The dream of Hajran

 By Simonetta Sandri

Anything is possible with determination: if this is joined by enthusiasm and creativity, the job is done! Back from Pakistan, this time we’ll tell you how to  get what you want. To take Hajran by the hand…She is a young woman coming from the province of Sindh, one of the most disadvantaged communities and  second most populous in the country, with 29 districts, seeing through  her eyes how life can be changed by devoting yourself to a passion, to  a dream. Read to believe…

Hajran is twenty years old and, thanks to the intervention of Eni Pakistan Ltd, she is giving her life a real turn.  Growing up is never easy, but the place where we were born and the opportunities we are offered make a difference. There is a time when you need to try, to struggle to emerge, to seize the moment. You have to get on the train during its journey. The opportunity for Hajran came at the sewing and embroidery training centre founded by Eni in Pakistan, with the support of the local NGO Pakistan Fisherfolk Forum (PFF), an organisation committed to promoting equal opportunity, dignity and rights for  communities of fishermen. The centre is part of the sustainability projects set up by Eni Pakistan Ltd along with PFF in the Sujawal district, in Sindh province. This landmark for professional training is located in the town of Jati, within the district of Sujawal, where women of the community in the area where Hajran lives, are provided with the opportunity to attend free training courses to fight an 80% rate of early school leavers.

The opportunity for Hajran came thanks to the centre founded by Eni Pakistan Ltd

Sewing and embroidery are not just activities reminding us old fashion women: many of us enjoyed watching our own grandmothers placing a light foot on the pedal of an old green, and at times  a little rusty “Singer” while telling us of their childhood adventures. It can be a tool for releasing creativity. Nowadays, Pinterest and Tumblr are full of images and blogs on embroidery which disclose colours, energy, laughter, flair, imagination and with a hint of etno-chic touch.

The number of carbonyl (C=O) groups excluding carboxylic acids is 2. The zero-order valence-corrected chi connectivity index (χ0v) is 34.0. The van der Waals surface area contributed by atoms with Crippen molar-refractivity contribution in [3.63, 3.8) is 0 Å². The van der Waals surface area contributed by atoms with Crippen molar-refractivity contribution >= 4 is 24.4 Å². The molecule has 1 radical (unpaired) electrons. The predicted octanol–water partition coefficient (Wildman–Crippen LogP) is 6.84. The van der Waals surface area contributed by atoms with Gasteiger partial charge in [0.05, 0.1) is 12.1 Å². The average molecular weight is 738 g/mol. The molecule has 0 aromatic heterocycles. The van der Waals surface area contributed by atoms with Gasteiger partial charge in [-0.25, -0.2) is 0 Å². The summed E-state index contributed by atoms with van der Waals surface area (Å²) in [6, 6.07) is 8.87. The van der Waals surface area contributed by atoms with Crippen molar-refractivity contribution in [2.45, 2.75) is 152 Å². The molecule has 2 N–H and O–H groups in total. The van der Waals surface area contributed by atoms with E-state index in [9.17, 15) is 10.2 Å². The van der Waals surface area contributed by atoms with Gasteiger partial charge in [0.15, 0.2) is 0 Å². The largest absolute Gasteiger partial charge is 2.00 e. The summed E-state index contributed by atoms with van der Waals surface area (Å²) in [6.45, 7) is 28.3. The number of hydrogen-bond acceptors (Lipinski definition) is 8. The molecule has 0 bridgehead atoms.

Sewing, as a textile art and technique joining two parts with a needle and a thread (joining, what a beautiful meaning), goes as far back as the Palaeolithic era, while embroidery, more recent, is the execution of decorative stitches. The former is the art of putting together different parts, the latter is a more artistic endeavour. A feminine genius in action, then, for joining and creating. Art has also often celebrated the beauty of embroidery. Just think of Vermeer’s The Lacemaker, dated 1669-1670, currently in the Louvre museum.It is also worth to recall the intense and vaporous brushstrokes, in  the painting “Girl at a Sewing Machine”, 1921 by Edward Hopper.. There are many examples in painting, from Renoir’s superb 1882 canvas Marie-Thérèse Durand-Ruel Sewing, to the more squared Women Sewing by Renato Guttuso (1947). But we’ll stop here, and return to our Hajran Thaeem, who in her own way she also looks as an “object of art”. Her long black hair wrapped in a candid white headscarf. Her sweet and amber face is beautiful. After attending the Government Boys Primary School (GBPS) Mughal Been Jati, with blue doors in harmony with flowered majolica entrance, Hajran risked to stop studying: her parents were not rich enough to ensure continuity of her educational and professional development. But her desire to build something was stronger than any obstacle.

Hajran at work with ther sewing machine

From some friends’conversations, she hears about Eni’s initiative offering free enrolment on professional courses for young women in that area. Hajran registers immediately at the centre in Jati and completes a short three-month course, along with other girls. This was at the beginning of 2016, the classroom was packed and the colours of the carpets, fabrics and threads twisted on cardboard spools go along with the “voices” that ideas seem to make. Clothes hanging on the walls. Pencils scattered here and there.

From that moment she began to embroider and sew at friends’ home, not having her own sewing machine. From her daily work, in addition to experience, she begins to get a deserved little gain:  in a few months, as she meticulously repairs fabrics and dresses of various shapes and colours, she has enough money to buy her own precious work tool. She works on the clothes of friends, acquaintances, relatives and neighbours and eventually achieves her own little autonomy. “After completing primary school,” she says, “I was dependent on my family and today I am economically independent, not only because can I manage my personal expenses, but also because I can contribute to the family budget; this makes me happy, and proud. One day I dream to attend the famous embroidery tailoring centre in Karachi, the Pak-Korea Garment Technology Institute, to be more fashionable “If you can dream it, you can do it,” I’d tell her, echoing Walt Disney.  Today she sews to create clothes or scarves, producing beautiful and unique artefacts, to send messages. She has many models in her head. Tomorrow she could even make her own collection and have fans. Who knows. The atmosphere is warm with limitless colours.  The Internet has infinite power. Imagination too. This is also empowerment.

SEE MORE: When water creates jobs by Simonetta Sandri

about the author
Simonetta Sandri